‘Make a Difference Day’

A recent picture of Woodlawn Cemetery shows how much the grounds have improved in the past few months. Saturday, the community is invited to come to the West Side burial ground between the hours of 10 a.m. and 4 p.m. and help clean up around the stones and read records.

Woodlawn Cemetery will be participating in a national day of service this weekend, and members of the community are invited to come out and help.

Cemetery superintendent Gena Wagaman said the Points of Light Institute is hosting “Make a Difference Day” on Saturday, and anyone who wants to help clean up or read records to eventually be converted to an online database at the West Side burial ground from 10 a.m. to 4 p.m. is encouraged to participate.

“It is an opportunity for people to do service projects,” Wagaman said of the event. “Anyone who wants to come out and clean is more than welcome.”

A Girl Scout troop is slated to come to the event and clean up graves and plant flowers, and students from Fairmont State University and Pierpont Community and Technical College will be helping do some work as well, Wagaman said. She said other volunteers from the community are encouraged to come to the grounds and help, too.

Also, anyone who has deeds or records of burial sites that have been purchased are encouraged to bring that information to help cemetery crews develop an up-to-date mapping system.

Since a shift in the management of the grounds at the beginning of the summer, Wagaman and cemetery board of trustees president Doug Hutchinson said that many of the cemetery’s records are still missing.

The court decision in June that handed duties of the cemetery over to a five-member board of trustees ordered the former caretaker to turn over the maps and records documenting which plots have been sold and which ones are still eligible for sale.

But, Hutchinson said these records still have yet to be retrieved. And until they are, the board cannot sell new plots, which cuts into the amount of funding that can be collected for the maintenance of the cemetery.

“That is one of the two or three significant ways we could generate revenue for that cemetery,” Hutchinson said of selling plots. “It helps build the perpetual care fund and helps with operating costs.”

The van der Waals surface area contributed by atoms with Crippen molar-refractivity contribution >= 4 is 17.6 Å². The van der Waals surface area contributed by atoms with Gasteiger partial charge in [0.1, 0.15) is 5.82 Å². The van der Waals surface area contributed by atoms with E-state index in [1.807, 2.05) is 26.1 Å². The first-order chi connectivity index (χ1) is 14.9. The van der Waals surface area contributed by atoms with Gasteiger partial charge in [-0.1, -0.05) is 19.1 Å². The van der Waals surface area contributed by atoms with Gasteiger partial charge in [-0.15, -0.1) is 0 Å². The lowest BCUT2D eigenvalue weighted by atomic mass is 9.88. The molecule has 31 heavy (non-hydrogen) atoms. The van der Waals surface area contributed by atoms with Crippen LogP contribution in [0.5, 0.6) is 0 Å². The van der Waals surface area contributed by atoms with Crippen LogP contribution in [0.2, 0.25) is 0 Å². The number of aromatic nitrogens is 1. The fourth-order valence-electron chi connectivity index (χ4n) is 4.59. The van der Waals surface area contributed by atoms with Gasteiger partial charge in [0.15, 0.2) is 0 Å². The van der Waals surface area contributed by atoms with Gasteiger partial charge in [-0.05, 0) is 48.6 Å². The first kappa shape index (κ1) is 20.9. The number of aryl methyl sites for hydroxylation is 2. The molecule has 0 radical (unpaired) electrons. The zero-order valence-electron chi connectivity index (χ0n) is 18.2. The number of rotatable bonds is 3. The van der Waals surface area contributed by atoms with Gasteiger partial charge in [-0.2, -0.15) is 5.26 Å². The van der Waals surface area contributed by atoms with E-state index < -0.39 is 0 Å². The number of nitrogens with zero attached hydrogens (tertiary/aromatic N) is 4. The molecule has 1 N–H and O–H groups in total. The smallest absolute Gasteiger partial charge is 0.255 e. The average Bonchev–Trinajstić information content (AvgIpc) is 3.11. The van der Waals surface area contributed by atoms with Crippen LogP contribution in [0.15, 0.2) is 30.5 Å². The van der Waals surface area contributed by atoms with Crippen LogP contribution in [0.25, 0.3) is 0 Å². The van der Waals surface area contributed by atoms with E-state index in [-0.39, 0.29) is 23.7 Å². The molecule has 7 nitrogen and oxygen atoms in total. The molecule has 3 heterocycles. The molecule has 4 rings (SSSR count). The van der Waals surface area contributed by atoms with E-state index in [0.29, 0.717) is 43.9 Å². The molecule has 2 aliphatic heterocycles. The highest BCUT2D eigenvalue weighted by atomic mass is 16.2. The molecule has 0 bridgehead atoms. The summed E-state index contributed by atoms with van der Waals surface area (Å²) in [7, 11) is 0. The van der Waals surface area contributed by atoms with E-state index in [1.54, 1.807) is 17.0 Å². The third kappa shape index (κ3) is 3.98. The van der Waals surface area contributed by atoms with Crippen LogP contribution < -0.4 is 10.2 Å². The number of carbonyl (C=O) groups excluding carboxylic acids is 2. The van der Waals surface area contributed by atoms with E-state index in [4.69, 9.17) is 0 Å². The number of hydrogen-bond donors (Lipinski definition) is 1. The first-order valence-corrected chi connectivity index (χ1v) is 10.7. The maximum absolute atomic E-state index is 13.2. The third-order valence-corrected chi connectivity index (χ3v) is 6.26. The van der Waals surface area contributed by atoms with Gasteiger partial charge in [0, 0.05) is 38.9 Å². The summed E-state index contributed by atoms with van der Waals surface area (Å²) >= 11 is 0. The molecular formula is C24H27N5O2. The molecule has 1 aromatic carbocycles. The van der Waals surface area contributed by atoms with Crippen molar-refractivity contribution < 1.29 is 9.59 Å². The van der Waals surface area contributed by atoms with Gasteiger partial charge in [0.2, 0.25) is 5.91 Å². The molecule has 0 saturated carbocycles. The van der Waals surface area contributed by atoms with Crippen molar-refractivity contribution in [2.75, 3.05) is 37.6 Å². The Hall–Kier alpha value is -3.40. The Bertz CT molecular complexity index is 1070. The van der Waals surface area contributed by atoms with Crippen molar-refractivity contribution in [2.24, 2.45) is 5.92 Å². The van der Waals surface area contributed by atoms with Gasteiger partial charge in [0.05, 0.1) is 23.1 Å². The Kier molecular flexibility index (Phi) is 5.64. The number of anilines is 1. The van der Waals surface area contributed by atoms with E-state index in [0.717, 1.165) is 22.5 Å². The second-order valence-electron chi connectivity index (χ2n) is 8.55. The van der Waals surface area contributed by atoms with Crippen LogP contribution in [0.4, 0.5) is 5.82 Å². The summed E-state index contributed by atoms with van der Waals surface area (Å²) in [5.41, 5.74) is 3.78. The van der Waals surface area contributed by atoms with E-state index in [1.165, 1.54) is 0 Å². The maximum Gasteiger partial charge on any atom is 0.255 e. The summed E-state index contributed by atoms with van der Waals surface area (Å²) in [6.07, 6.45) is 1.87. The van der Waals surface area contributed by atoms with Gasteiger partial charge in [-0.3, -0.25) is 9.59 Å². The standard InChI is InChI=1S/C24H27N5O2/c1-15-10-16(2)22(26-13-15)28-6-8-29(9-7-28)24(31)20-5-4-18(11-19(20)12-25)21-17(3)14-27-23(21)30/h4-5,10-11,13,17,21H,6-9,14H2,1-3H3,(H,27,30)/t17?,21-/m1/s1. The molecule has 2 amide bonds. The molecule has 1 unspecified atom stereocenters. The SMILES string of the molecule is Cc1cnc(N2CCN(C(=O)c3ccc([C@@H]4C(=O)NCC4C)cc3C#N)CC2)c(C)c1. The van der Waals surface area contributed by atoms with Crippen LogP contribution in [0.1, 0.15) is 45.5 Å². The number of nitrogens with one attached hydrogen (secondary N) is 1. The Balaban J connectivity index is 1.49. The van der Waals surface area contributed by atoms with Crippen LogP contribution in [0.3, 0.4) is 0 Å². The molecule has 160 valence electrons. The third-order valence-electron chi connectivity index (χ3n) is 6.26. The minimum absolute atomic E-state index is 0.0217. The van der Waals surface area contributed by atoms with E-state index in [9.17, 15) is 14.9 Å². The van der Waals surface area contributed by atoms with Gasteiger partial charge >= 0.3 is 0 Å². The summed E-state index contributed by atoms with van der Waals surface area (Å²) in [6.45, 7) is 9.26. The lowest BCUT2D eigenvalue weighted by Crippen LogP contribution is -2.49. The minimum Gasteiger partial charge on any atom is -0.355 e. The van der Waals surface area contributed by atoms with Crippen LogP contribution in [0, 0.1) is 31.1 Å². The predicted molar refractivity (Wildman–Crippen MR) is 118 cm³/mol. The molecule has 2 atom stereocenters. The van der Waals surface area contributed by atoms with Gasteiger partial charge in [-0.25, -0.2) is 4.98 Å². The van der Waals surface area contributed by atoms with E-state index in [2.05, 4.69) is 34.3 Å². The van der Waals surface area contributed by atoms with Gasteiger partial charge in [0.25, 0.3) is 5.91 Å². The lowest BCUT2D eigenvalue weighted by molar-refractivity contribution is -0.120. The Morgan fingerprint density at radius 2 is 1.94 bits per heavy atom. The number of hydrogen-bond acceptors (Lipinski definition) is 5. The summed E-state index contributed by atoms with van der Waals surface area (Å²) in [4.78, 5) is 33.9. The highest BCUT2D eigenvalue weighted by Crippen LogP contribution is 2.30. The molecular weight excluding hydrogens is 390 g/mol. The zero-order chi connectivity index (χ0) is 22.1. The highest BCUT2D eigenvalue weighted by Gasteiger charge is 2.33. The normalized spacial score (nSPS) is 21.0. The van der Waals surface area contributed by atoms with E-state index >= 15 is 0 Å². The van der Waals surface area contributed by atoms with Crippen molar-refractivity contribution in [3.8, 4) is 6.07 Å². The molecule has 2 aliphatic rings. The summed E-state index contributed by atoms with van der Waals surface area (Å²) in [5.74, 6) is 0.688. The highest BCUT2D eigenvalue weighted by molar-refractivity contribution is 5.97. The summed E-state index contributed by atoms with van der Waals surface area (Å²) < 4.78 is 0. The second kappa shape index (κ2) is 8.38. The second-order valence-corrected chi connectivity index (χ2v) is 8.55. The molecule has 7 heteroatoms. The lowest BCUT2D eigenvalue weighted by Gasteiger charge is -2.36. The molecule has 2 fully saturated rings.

Since taking over the management duties of the cemetery several months ago, Hutchinson said the board, which now has only four members following the resignation of one, has met as a group several times and keeps in contact in the interim.

And since the board has taken over the cemetery, Hutchinson said the 42.52 acres of rolling hills have gone through “a world of difference.”

Before the court decision, the cemetery had been ill-maintained because it was wrapped up in a legal dispute between the board and the former caretakers. The grass was uncut and overgrown in many places. There were potholes on parts of the road winding through the grounds, and many of the graves and tombstones were in disrepair, among other issues.

But now, Hutchinson said the grass has been maintained throughout the summer, and C.W. Stickeley Inc. completed some paving work at the entrance and exit. The board is also trying to get an old building on the site secured and a newer, unfinished building sided before winter hits.

A couple of months ago, a group of inmates from Pruntytown Correctional Facility came up to Woodlawn and performed some maintenance duties as part of the governor’s Good Neighbor Program, which Hutchinson and Wagaman both said was very helpful in keeping the grass cut and cleaning up some of the other areas.

The board also hired a company to do some of the grass-cutting over the course of the summer, and there have been volunteers who did a lot of the other work that was done as well. Hutchinson said they are trying to do some of the same things to keep the grass maintained and the grounds looking presentable once the weather gets warm again next spring.

“We are trying to find a way to utilize programs and volunteer efforts to get things done up there. The grass cutting seems to be the thing that upsets people the most,” he said.

“We want to try to be a positive part of the community and present the best image we can for the public to try and stimulate how we are involved with it.”

Both Hutchinson and Wagaman said that monetary donations are also being accepted to help maintain the grounds and anyone who wants to contribute can send checks or money orders to P.O. Box 765, Fairmont, WV 26554.

Wagaman said that Woodlawn, because of its historic background, will also soon be a part of the area’s Civil War trail, and a sign will be put up designating this near the Pierpont graves. She said anyone who is interested in learning about the history of the cemetery and the famous historic individuals buried there is encouraged to come up and take a tour.

E-mail Mallory Panuska at mpanuska@timeswv.com.

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